More than half the nation’s school districts are located in rural areas, and one-fifth of all public school children are enrolled in rural schools. There are successful models for providing access to college-level coursework, new content, and high-quality teaching online and through blended learning with faculty using the latest technology innovations, according to an ED press release.
Some of those models were highlighted during a panel discussion moderated by Gene Wilhoit, executive director of the Council of Chief State School Officers.
“Our goal as chief state school officers is to move from these beautiful exceptions to mass scalability,” he said.
All schools in South Dakota have been wired for the internet since the 1990s, as well as every school in New Hampshire, but New Hampshire Commissioner of Education Virginia Barry said the state’s schools still have issues with connectivity. And South Dakota Superintendent Tom Oster noted that the state network’s connection speed has slowed over the years without some of the necessary maintenance.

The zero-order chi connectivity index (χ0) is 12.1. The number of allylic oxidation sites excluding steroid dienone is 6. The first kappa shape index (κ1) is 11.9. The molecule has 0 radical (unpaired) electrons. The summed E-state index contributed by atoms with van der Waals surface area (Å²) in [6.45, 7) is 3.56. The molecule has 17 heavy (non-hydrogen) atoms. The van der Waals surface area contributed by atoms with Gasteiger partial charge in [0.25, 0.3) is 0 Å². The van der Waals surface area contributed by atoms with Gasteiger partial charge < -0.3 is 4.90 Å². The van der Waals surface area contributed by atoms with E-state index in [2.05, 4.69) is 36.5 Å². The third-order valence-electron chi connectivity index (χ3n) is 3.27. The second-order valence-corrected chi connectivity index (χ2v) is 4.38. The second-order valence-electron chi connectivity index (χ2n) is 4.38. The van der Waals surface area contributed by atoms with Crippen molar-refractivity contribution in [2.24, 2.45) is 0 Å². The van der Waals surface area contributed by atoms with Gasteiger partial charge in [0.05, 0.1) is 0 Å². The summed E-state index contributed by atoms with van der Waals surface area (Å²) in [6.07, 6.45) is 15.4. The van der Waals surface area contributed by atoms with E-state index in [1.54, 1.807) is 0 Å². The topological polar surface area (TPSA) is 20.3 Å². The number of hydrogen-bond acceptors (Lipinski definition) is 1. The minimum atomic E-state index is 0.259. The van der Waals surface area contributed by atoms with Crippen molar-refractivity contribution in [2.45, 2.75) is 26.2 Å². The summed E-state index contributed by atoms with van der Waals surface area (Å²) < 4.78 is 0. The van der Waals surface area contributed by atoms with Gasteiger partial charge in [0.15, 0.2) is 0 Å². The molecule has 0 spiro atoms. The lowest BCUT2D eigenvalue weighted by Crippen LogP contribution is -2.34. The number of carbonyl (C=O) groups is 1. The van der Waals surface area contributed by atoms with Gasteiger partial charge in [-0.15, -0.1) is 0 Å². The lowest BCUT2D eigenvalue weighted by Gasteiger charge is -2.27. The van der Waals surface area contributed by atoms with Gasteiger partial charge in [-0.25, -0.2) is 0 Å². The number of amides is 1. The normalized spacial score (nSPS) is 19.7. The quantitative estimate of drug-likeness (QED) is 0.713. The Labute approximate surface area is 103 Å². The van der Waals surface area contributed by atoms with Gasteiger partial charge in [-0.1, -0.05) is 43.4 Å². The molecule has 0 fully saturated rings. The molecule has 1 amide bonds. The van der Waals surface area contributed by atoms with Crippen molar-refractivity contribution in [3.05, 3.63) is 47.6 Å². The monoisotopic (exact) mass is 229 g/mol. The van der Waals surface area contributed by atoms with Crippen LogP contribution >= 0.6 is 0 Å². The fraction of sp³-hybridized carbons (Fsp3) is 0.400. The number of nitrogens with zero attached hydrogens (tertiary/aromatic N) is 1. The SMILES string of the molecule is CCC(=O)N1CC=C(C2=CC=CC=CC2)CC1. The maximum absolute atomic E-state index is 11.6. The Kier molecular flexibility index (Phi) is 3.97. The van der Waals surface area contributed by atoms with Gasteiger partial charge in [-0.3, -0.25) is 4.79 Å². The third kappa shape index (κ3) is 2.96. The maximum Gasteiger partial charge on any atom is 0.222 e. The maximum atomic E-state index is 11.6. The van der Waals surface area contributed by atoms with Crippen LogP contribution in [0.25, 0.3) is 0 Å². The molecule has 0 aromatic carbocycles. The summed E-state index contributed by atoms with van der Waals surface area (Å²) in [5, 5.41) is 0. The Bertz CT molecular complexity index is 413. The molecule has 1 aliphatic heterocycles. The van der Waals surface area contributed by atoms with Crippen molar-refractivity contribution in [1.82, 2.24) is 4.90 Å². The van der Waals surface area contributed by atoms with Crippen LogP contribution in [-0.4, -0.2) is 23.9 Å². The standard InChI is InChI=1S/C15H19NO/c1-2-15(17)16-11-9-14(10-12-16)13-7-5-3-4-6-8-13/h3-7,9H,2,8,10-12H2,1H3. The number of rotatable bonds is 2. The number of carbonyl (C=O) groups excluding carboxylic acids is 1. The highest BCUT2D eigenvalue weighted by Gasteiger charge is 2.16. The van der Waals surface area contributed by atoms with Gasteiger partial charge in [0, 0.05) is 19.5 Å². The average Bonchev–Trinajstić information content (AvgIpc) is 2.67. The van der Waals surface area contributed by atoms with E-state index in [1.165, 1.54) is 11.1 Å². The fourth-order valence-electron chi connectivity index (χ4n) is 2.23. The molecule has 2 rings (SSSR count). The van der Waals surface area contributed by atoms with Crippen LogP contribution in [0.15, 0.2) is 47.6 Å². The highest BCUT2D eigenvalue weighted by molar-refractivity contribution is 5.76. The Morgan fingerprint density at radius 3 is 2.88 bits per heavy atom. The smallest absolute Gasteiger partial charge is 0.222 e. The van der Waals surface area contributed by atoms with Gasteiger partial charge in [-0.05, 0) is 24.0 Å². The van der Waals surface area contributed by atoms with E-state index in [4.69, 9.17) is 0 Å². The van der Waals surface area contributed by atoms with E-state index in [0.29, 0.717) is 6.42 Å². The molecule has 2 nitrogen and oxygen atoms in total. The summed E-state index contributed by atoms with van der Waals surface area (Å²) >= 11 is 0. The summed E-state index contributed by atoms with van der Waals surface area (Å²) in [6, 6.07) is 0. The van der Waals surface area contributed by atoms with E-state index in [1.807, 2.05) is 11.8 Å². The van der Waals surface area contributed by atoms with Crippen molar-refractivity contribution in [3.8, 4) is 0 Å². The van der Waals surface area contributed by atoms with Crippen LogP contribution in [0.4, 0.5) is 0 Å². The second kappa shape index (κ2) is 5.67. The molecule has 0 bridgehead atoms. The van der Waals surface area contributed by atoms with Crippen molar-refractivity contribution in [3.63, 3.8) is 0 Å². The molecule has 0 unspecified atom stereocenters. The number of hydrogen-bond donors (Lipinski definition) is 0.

Through its National Education Initiative (NEI), NMAI has started to offer historically accurate and authentic educational materials about American Indians. NEI’s mission is to share American Indian knowledge through educational excellence and many of the reservations where American Indians live are in very rural areas.
“We know there’s need for this content,” said Tim Johnson, associate director for museum programs at NMAI. “Teachers and curriculum supervisors need in-depth educational materials that integrate native perspectives.”
NEI offers a number of online resources, including videos, lesson plans, and other tools, as well as professional development to train teachers about integrating Native American perspectives into lessons.
U.S. Department of Education
Federal Communications Commission
Council of Chief State School Offices
National Museum of the American Indian – Education
Note to readers:
Don’t forget to visit the Re-imagining Education resource center. Inspiring and engaging today’s 21st-century learners, who have grown up surrounded with digital media and are used to having instant access to information, requires flexible resources that change with students’ needs. When teachers can leverage multiple technologies in a resource-rich classroom—supported by top-notch professional development—students forget they’re in school and instead become excited about real-world applications of the lessons they are learning. Go to: